Imagine a school where you could choose what you learn and how you learn it. Imagine having an equal vote, whether you’re age 5 or 17, on decisions like which teachers are hired, or what rules students and staff will follow. Imagine a school day where you could write a letter to the local newspaper, curl up and read your favorite novel, explore the woods, or create a computer program.
It wasn’t until my last year of college that I found out that schools like this exist. I came across the book Summerhill, now revised and published as Summerhill School: A New View of Childhood, about an English school that had been around since 1921. I mentioned the book in a class that I shared with Andrew Chen, and we began a friendship that drew us both — through a chain of events that now seems almost fated — into the world of democratic education.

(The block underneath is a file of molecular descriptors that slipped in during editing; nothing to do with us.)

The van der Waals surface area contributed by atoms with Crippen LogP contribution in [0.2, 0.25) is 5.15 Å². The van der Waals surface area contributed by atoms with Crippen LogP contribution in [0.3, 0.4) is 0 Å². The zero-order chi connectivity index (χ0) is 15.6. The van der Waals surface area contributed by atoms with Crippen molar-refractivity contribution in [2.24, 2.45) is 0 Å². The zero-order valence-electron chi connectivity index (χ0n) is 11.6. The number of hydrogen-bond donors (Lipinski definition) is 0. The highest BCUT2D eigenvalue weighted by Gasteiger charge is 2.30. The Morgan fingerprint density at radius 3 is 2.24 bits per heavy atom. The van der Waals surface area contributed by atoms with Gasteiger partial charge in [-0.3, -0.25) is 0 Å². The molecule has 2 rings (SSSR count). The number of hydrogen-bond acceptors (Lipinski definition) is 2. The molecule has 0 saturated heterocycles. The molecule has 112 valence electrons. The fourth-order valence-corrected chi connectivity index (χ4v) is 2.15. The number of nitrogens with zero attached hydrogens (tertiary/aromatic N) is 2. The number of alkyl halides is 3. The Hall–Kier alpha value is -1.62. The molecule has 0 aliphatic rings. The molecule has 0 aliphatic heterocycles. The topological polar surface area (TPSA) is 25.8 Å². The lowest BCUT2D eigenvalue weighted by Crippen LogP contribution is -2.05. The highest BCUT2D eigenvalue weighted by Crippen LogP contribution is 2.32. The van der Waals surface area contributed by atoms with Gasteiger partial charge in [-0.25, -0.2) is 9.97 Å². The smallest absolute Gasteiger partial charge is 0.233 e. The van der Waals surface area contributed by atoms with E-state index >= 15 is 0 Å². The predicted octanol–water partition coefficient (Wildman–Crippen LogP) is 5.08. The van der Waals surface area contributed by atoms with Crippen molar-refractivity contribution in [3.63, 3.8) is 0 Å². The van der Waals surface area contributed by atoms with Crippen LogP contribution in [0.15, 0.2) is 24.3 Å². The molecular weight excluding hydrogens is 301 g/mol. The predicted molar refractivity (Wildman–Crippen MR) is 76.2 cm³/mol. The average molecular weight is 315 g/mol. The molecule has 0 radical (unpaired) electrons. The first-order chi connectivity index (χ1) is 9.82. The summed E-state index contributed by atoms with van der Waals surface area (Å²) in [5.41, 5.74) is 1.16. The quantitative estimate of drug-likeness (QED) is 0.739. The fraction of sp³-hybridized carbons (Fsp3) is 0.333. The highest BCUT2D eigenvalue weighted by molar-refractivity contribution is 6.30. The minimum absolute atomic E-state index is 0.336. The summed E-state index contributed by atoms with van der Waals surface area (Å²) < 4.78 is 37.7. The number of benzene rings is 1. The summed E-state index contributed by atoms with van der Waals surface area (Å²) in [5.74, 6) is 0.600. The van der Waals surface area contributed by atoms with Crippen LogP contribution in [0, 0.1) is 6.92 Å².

If you’re not familiar with democratic education, it’s a philosophy and practice whose essence is “People of all ages have input into the decisions that affect them.” It seems like a common-sense idea, but most schools and families don’t operate this way. The adults make most of the decisions, and the kids have more input as they grow older. On the other hand, adults and kids at democratic schools (also called “non-coercive” or “free” schools) decide together how their schools operate, meeting regularly as a community and normally having a democratic system for decision making and conflict resolution. Students are in charge of how they use their time and direct their own education from a young age. If schools exist to prepare kids to participate in a democracy, this kind of education is crucial.